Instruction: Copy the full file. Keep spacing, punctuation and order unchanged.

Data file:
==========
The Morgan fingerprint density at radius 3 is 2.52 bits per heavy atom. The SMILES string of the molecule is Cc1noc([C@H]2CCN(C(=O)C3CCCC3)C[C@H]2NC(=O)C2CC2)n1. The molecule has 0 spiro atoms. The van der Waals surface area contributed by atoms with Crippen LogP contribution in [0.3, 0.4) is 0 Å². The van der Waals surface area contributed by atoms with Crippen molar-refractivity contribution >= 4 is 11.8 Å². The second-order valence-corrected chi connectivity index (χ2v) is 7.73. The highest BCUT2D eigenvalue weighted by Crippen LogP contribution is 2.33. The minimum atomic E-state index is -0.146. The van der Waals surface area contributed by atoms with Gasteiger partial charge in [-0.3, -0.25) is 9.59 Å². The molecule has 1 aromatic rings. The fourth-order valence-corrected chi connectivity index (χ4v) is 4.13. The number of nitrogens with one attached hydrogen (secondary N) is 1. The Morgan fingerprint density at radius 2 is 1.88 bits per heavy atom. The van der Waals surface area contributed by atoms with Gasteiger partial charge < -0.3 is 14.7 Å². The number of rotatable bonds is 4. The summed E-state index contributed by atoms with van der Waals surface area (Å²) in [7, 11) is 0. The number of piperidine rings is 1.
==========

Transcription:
The Morgan fingerprint density at radius 3 is 2.52 bits per heavy atom. The SMILES string of the molecule is Cc1noc([C@H]2CCN(C(=O)C3CCCC3)C[C@H]2NC(=O)C2CC2)n1. The molecule has 0 spiro atoms. The van der Waals surface area contributed by atoms with Crippen LogP contribution in [0.3, 0.4) is 0 Å². The van der Waals surface area contributed by atoms with Crippen molar-refractivity contribution >= 4 is 11.8 Å². The second-order valence-corrected chi connectivity index (χ2v) is 7.73. The highest BCUT2D eigenvalue weighted by Crippen LogP contribution is 2.33. The minimum atomic E-state index is -0.146. The van der Waals surface area contributed by atoms with Gasteiger partial charge in [-0.3, -0.25) is 9.59 Å². The molecule has 1 aromatic rings. The fourth-order valence-corrected chi connectivity index (χ4v) is 4.13. The number of nitrogens with one attached hydrogen (secondary N) is 1. The Morgan fingerprint density at radius 2 is 1.88 bits per heavy atom. The van der Waals surface area contributed by atoms with Gasteiger partial charge < -0.3 is 14.7 Å². The number of rotatable bonds is 4. The summed E-state index contributed by atoms with van der Waals surface area (Å²) in [7, 11) is 0. The number of piperidine rings is 1.